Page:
The Chief of the Federal Capital Territory (FCT), Justice Ishaq Bello has advocated for the infusion of human rights education into every school curriculum, in order to strengthen children against exploitation.
Justice Bello said that children can be guided by human rights education to make informed choices in life, to approach situations with critical and independent thought, and to empathise with other points of view.
He made this assertion yesterday, in his keynote speech, delivered by FCT Chief Magistrate, Mabel T. Segun-Bello, at the 3rd Annual Secondary Schools’ Human Rights Summit (SSHRS), in Abuja.
He noted that having the right kind of education is a must for proper development of children and the society at large.
According to him, even in kindergarten, children should learn and experience the fundamental human rights values of respect, equality and justice.
“Today, at schools everywhere children should be thought that no human being can properly be defined by a single point of reference: not nationality, not ideology or religion.
“Every child should be able to grasp that this recognition of blurred crosscutting identities- of the wonderful diversity of individuals and cultures within our shared membership of humanity, which is a source of tremendous enrichment.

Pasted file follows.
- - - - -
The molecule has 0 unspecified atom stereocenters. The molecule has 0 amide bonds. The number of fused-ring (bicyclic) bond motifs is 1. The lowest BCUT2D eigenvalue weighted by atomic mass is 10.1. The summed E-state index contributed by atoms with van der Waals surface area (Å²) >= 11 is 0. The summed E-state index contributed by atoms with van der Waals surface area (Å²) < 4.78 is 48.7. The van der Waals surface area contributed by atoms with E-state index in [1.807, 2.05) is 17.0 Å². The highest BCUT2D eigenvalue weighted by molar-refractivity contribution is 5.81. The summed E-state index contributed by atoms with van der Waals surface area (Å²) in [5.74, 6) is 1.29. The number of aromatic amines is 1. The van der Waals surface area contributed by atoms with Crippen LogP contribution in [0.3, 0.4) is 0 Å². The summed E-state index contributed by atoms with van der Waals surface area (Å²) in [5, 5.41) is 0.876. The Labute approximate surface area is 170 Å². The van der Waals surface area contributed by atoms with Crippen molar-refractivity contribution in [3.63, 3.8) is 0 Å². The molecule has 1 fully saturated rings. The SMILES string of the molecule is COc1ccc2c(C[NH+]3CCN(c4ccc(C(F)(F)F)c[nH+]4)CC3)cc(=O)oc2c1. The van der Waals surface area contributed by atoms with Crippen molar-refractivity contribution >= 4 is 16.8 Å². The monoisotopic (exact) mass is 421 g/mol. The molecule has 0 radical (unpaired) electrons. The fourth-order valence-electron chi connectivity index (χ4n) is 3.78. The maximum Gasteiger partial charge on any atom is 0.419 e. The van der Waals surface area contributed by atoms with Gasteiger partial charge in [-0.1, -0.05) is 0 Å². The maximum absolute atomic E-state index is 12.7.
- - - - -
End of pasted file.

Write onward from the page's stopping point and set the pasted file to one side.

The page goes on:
“As we gather here today, to listen, to listen, to empathise and resolve to act, may the students who benefit from this event, use the values that they have learned to create greater peace in Nigeria and the world,” the Judge stressed.
Also, speaking, Mr. Deji Ajari, Coordinator Sterling Centre For Law and Development, the organisers of the Summit themed: ‘Towards Effective Implementation of the Child Rights Act in Nigeria’, re-echoed the position of the judge.
He explained that the initiative aimed consistently sensitising young people on understanding and promoting child rights in Nigeria.
Similarly, Representative of the National Human Rights Commission (NHRC), decried that only 24 out of 36 states have domesticated the Child Rights Act, with a few implementing the law passed
She therefore challenged children and parents to become advocates of the Child Rights Act, in order to achieve its objective.
Earlier in his welcome address, Director General, Institute for Peace and Conflict Resolution (IPCR), Professor, Oshita Oshita, said a culture of peace and nonviolence delineates the integration of values, belief systems and forms of spirituality, local knowledge and technologies, traditions and forms of cultural and artistic expression that contributes to the respect of human rights.
The DG, who was represented by Zainab Anyadike of IPCR, commended the Sterling Centre For Law and Development for the initiative to sensitise and educate young people on the importance of peace building through the portal of human rights advocacy.